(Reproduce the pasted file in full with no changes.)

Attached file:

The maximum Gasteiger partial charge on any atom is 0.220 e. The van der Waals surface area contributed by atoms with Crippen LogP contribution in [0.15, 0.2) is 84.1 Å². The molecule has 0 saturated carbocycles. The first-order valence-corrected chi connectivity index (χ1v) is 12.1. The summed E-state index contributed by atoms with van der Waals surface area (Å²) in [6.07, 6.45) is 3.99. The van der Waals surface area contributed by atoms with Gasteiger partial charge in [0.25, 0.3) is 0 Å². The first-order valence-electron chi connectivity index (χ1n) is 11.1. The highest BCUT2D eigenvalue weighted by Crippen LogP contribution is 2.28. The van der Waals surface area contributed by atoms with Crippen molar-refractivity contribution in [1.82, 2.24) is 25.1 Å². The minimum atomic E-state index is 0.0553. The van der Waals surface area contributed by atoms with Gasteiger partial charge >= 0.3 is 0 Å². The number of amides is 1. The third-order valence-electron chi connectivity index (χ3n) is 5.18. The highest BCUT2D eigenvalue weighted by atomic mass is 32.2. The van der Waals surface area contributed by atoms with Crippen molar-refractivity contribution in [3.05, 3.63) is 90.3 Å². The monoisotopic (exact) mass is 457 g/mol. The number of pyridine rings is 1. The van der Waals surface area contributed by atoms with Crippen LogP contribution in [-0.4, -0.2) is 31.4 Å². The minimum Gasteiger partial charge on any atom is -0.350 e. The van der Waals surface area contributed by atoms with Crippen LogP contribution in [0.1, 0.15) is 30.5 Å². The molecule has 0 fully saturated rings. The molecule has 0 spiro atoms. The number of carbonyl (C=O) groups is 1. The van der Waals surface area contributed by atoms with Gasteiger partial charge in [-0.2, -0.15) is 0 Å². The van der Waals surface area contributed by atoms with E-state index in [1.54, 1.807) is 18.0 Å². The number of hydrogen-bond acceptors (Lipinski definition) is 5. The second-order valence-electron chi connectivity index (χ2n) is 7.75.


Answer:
The maximum Gasteiger partial charge on any atom is 0.220 e. The van der Waals surface area contributed by atoms with Crippen LogP contribution in [0.15, 0.2) is 84.1 Å². The molecule has 0 saturated carbocycles. The first-order valence-corrected chi connectivity index (χ1v) is 12.1. The summed E-state index contributed by atoms with van der Waals surface area (Å²) in [6.07, 6.45) is 3.99. The van der Waals surface area contributed by atoms with Gasteiger partial charge in [0.25, 0.3) is 0 Å². The first-order valence-electron chi connectivity index (χ1n) is 11.1. The highest BCUT2D eigenvalue weighted by Crippen LogP contribution is 2.28. The van der Waals surface area contributed by atoms with Crippen molar-refractivity contribution in [1.82, 2.24) is 25.1 Å². The minimum atomic E-state index is 0.0553. The van der Waals surface area contributed by atoms with Gasteiger partial charge >= 0.3 is 0 Å². The number of amides is 1. The third-order valence-electron chi connectivity index (χ3n) is 5.18. The highest BCUT2D eigenvalue weighted by atomic mass is 32.2. The van der Waals surface area contributed by atoms with Crippen molar-refractivity contribution in [3.05, 3.63) is 90.3 Å². The monoisotopic (exact) mass is 457 g/mol. The number of pyridine rings is 1. The van der Waals surface area contributed by atoms with Crippen LogP contribution in [-0.4, -0.2) is 31.4 Å². The minimum Gasteiger partial charge on any atom is -0.350 e. The van der Waals surface area contributed by atoms with Crippen LogP contribution in [0.1, 0.15) is 30.5 Å². The molecule has 0 fully saturated rings. The molecule has 0 spiro atoms. The number of carbonyl (C=O) groups is 1. The van der Waals surface area contributed by atoms with Gasteiger partial charge in [-0.2, -0.15) is 0 Å². The van der Waals surface area contributed by atoms with E-state index in [1.54, 1.807) is 18.0 Å². The number of hydrogen-bond acceptors (Lipinski definition) is 5. The second-order valence-electron chi connectivity index (χ2n) is 7.75.